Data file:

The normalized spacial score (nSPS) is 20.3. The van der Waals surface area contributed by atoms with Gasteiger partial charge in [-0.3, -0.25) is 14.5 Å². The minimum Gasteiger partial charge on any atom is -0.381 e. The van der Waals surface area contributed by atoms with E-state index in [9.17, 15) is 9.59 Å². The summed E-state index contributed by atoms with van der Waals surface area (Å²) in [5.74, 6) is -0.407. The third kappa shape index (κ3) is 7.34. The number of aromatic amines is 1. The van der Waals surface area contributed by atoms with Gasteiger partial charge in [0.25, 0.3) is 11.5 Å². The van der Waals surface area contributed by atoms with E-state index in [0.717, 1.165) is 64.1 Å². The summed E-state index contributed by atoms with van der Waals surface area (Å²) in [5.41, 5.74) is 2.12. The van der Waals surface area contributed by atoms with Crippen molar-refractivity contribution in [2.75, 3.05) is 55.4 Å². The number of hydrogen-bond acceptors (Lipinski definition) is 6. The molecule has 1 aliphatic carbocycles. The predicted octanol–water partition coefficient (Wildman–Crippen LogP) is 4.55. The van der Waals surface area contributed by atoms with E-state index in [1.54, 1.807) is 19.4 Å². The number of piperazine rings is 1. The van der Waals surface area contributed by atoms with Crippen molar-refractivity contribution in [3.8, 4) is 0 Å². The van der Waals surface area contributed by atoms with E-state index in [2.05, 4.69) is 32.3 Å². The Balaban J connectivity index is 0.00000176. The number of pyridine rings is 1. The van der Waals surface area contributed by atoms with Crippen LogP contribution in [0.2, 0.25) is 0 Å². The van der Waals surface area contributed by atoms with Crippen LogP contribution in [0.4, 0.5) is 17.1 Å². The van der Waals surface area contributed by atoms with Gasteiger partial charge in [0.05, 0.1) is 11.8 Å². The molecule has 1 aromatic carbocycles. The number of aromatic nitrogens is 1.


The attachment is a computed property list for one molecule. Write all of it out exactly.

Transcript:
The normalized spacial score (nSPS) is 20.3. The van der Waals surface area contributed by atoms with Gasteiger partial charge in [-0.3, -0.25) is 14.5 Å². The minimum Gasteiger partial charge on any atom is -0.381 e. The van der Waals surface area contributed by atoms with E-state index in [9.17, 15) is 9.59 Å². The summed E-state index contributed by atoms with van der Waals surface area (Å²) in [5.74, 6) is -0.407. The third kappa shape index (κ3) is 7.34. The number of aromatic amines is 1. The van der Waals surface area contributed by atoms with Gasteiger partial charge in [0.25, 0.3) is 11.5 Å². The van der Waals surface area contributed by atoms with E-state index in [0.717, 1.165) is 64.1 Å². The summed E-state index contributed by atoms with van der Waals surface area (Å²) in [5.41, 5.74) is 2.12. The van der Waals surface area contributed by atoms with Crippen molar-refractivity contribution in [2.75, 3.05) is 55.4 Å². The number of hydrogen-bond acceptors (Lipinski definition) is 6. The molecule has 1 aliphatic carbocycles. The predicted octanol–water partition coefficient (Wildman–Crippen LogP) is 4.55. The van der Waals surface area contributed by atoms with E-state index in [1.54, 1.807) is 19.4 Å². The number of piperazine rings is 1. The van der Waals surface area contributed by atoms with Crippen molar-refractivity contribution in [3.8, 4) is 0 Å². The van der Waals surface area contributed by atoms with E-state index in [2.05, 4.69) is 32.3 Å². The Balaban J connectivity index is 0.00000176. The number of pyridine rings is 1. The van der Waals surface area contributed by atoms with Crippen LogP contribution in [0.2, 0.25) is 0 Å². The van der Waals surface area contributed by atoms with Crippen LogP contribution in [0.4, 0.5) is 17.1 Å². The van der Waals surface area contributed by atoms with Gasteiger partial charge in [0.05, 0.1) is 11.8 Å². The molecule has 1 aromatic carbocycles. The number of aromatic nitrogens is 1.